The Spring Budget 2017 - some major changes
On March 8, Phillip Hammond delivered the Spring Budget 2017. Among those most affected by the changes – which included the self-employed – were those who wish to set up Qualifying Recognised Overseas Pension Schemes (QROPS). Here is a brief overview of how the Budget 2017 has affected QROPS and what it may mean for you.
There will now be a 25 per cent tax charge on QROPS transfers. There are, however, exceptions to the rule. You will be exempt from the charge if you fit the following criteria:
• The individual and the offshore pension scheme are in the same country
• The scheme is provided by the individual's employer
• The individual and the scheme are both in the European Economic Area
If the above does not apply, then the government has stated that the 25 per cent charge will be made before the transfer by the administrator or manager of the scheme.
The HMRC added that "payments out of funds transferred to a QROPS on or after 6 April 2017 will be subject to UK tax rules for five tax years after the date of transfer, regardless of where the individual is resident". The HMRC also predicted that, out of the 10,000 to 20,000 QROPS transfers made each year, only a minority would be affected by the new policy.
The charge is effective immediately. As a result of the sudden implementation, there is still uncertainty within the pensions sector and concern over the future of pension transfer options.
If you're unsure about what the change means for you and want to know the best way to get tax relief on your pension fund, contact one of our financial advisers today.
Further measures introduced by the Budget
Other notable changes stated in the Budget included an extra £2 billion being put into social care (which has drawn criticism for not being anywhere near enough), the funding of the science and technology sector with £270 million (for research into advancements such as robots and driverless cars), and self-employed workers being required to pay more in National Insurance Contributions (the NI rate will rise from 9 per cent to 10 per cent in April 2018 and then to 11 per cent in April 2019).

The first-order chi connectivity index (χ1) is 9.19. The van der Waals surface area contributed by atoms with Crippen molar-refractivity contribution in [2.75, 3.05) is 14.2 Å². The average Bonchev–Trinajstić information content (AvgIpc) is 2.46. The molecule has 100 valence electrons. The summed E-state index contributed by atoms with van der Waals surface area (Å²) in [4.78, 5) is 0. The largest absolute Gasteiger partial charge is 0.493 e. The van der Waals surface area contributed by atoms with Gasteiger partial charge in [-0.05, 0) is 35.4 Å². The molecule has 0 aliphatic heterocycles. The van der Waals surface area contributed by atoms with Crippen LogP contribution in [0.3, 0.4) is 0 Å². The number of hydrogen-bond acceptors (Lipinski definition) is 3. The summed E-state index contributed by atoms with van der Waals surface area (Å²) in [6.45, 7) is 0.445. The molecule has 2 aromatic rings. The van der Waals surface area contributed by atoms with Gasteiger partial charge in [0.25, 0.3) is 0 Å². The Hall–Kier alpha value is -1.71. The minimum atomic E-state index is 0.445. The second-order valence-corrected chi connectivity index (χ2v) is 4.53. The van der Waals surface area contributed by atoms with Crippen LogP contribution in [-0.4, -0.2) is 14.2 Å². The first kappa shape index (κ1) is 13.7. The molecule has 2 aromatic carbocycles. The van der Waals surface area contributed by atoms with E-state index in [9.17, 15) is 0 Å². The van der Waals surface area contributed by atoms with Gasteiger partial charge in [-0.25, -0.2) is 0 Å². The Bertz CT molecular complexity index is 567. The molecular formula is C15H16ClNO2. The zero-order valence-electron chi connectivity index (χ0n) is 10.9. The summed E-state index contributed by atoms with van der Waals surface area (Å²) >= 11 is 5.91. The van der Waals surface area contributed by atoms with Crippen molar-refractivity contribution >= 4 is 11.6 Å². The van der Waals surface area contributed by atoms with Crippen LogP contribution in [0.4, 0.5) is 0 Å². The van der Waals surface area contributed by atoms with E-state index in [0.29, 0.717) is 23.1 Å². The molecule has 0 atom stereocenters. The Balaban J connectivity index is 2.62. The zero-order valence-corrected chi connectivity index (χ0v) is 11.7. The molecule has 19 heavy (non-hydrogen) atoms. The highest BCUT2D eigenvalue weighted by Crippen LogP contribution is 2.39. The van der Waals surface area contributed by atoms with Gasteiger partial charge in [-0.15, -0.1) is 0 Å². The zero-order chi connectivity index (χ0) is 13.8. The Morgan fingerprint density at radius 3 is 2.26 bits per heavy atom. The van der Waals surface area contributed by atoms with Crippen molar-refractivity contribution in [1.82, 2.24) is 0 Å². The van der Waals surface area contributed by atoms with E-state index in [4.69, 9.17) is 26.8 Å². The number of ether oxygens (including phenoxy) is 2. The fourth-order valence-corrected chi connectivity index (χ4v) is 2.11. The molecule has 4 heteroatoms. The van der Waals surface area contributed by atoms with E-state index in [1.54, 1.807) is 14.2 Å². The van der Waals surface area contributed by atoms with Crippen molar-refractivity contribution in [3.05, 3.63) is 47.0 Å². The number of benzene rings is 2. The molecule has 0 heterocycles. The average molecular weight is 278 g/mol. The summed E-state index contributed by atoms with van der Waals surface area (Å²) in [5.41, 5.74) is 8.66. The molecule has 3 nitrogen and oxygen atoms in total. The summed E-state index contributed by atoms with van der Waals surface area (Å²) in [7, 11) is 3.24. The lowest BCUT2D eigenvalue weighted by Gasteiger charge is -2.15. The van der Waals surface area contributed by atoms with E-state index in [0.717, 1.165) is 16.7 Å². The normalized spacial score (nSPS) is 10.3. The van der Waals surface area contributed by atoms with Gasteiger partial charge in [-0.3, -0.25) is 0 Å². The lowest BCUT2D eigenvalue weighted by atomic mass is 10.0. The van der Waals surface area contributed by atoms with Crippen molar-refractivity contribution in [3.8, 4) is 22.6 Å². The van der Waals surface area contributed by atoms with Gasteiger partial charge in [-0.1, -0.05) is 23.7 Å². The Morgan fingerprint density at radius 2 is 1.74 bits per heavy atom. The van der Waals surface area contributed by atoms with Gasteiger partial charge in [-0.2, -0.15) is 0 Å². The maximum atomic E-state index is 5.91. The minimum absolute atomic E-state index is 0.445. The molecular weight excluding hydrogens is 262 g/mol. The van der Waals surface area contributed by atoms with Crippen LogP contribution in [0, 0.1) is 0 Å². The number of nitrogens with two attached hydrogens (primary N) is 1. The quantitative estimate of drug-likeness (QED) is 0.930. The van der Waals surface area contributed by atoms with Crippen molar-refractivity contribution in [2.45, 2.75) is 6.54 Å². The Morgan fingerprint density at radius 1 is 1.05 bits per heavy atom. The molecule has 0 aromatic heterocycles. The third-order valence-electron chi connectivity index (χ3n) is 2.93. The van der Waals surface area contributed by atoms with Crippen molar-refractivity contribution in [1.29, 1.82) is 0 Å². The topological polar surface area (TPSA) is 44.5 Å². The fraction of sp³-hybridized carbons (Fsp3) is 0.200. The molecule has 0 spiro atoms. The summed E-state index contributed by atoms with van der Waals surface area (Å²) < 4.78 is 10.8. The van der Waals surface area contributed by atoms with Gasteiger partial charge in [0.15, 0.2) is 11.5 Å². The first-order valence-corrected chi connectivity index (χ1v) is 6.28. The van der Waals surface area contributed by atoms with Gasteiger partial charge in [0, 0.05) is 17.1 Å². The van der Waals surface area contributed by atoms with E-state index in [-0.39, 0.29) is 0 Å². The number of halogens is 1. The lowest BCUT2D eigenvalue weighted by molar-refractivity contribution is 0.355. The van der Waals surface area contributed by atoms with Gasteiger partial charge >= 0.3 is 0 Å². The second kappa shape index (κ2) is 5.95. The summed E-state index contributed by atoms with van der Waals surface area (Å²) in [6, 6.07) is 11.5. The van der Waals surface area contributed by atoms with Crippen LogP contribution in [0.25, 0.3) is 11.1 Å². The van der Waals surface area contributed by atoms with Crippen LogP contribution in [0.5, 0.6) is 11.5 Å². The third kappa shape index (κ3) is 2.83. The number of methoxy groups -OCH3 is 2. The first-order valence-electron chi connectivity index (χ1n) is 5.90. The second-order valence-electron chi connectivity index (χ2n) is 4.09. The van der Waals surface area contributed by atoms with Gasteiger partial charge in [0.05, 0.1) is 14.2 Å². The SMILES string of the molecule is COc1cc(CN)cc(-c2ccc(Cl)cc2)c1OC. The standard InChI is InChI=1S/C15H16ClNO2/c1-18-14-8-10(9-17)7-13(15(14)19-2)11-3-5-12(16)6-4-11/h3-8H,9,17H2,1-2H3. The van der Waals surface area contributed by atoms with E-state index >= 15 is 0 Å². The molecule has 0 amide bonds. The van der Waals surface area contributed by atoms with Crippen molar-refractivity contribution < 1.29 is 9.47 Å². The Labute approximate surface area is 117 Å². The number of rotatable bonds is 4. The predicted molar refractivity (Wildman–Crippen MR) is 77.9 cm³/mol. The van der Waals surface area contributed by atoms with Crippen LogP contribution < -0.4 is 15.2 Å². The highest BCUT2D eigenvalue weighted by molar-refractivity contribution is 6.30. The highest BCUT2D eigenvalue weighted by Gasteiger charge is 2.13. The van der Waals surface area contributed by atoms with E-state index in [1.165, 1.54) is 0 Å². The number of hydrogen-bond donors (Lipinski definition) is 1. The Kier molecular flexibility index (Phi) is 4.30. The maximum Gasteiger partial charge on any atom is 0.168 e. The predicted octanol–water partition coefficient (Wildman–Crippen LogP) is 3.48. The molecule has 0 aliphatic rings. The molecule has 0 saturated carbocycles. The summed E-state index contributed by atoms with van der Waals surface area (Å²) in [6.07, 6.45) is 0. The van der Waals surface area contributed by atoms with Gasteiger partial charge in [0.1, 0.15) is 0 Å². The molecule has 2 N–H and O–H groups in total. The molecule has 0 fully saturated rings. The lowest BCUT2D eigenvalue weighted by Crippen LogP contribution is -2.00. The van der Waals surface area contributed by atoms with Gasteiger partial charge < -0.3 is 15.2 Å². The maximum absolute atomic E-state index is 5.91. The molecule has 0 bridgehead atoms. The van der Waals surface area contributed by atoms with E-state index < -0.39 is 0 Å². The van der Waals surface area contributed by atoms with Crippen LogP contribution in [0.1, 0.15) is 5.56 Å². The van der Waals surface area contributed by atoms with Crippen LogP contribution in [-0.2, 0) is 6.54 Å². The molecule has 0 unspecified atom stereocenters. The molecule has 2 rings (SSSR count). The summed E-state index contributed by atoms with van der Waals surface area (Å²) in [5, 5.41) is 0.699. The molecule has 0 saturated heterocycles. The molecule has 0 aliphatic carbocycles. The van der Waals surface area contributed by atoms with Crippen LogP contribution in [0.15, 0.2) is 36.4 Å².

The tax-hike for self-employed workers (which Hammond claimed was to make the tax system fairer, as there is a large difference between what the self-employed pay in tax and the amount employees pay), was arguably the most controversial change announced in the Budget, as it contradicts a Conservative manifesto pledge made during the 2015 general election.
Pensioners and investors who rely on dividend income also received some bad news, as the tax-free dividend allowance rate will be reduced from £5,000 to just £2,000 in April 2018. However, ISA accounts, which, from April 2017, will have an increased annual allowance of £20,000, can be used to protect investments from tax.
Stay on top of your financial planning with Blacktower
There will always be developments in the world of finance, and these affect millions of people.
Whatever your financial situation Blacktower financial advisers can provide expert guidance on the best application of your wealth – whether you need advice relating to the new QROPS rules or you're concerned about how another aspect of the budget will affect your savings.
We can help you devise an effective financial plan. As well as being based in the UK, we operate in various international locations, so we can help you with your wealth management in Gibraltar, France, Spain, and many other places.